A writing utensil for applying ink to a writing surface, and which could be a split reed (calamus), a frayed reed, a quill pen, etc.

A split reed, termed calamus in Latin (qalam in Arabic), was used to write on papyrus during antiquity; a frayed reed was used as a brush. These were replaced in the sixth century by the quill pen and animal-hair brushes, which were more flexible and thus better suited for work on parchment, a tougher material than papyrus. A quill is formed of the flight feather (one of the first five feathers) of the wing of a bird, often a goose - the word pen derives from the Latin for feather, penna. The feather was first hardened by heating or by soaking it in water and then immersing it in sand. Dutching is a form of curing in which a spatulate tool (dutching hook) is used to manipulate the cooling quill to produce a larger, flatter pen. Nibs were then cut with a knife, the angle of the cuts affecting the appearance of the script produced. Cursive (i.e., more rapidly written) scripts were generally produced with a thin pen and formal bookscripts with a broad pen. A nib cut at right angles to the shaft produces an informal, slanted-pen script in which the heads of letter strokes appear slanted, while a nib cut at an oblique angle to the shaft produces a formal, straight-pen script that has horizontal heads to the letter strokes.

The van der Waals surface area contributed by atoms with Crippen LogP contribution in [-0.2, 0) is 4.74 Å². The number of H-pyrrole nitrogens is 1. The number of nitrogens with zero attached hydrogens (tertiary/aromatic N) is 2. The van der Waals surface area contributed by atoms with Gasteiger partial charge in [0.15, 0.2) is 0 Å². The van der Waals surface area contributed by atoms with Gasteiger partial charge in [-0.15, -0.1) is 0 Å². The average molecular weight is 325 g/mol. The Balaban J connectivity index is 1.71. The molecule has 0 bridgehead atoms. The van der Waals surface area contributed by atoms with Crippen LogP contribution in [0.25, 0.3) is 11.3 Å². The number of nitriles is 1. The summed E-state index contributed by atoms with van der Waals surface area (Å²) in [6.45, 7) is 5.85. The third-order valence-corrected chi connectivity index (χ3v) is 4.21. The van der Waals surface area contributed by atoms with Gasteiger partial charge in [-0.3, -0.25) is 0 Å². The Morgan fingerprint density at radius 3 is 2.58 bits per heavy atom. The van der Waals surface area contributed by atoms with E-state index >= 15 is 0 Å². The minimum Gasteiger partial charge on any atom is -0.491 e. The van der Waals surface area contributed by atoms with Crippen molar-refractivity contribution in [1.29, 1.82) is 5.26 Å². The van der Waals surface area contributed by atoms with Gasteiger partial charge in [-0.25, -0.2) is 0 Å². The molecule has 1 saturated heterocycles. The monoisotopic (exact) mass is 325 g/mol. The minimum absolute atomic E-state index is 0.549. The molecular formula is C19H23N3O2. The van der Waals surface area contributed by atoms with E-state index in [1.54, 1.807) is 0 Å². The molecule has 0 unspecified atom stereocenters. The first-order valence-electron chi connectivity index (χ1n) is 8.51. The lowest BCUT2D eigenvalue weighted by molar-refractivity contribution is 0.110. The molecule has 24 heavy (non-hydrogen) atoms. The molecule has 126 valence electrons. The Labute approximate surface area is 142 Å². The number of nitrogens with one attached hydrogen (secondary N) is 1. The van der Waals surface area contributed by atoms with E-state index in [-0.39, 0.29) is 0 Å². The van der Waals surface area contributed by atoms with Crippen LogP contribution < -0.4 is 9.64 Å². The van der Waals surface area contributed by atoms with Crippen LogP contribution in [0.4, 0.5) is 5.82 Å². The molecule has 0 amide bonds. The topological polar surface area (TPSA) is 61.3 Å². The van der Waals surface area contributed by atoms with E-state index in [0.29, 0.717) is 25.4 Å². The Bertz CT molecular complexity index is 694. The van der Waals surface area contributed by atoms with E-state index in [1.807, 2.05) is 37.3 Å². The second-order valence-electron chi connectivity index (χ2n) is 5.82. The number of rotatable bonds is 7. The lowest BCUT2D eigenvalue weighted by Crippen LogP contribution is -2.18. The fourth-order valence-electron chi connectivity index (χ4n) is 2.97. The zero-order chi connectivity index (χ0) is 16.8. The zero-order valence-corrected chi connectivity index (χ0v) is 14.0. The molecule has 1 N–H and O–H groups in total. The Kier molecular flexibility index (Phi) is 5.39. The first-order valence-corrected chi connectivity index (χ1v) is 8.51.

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Michelle Brown, Understanding Illuminated Manuscripts (Malibu, CA: J. Paul Getty Museum in association with the British Library, c1994).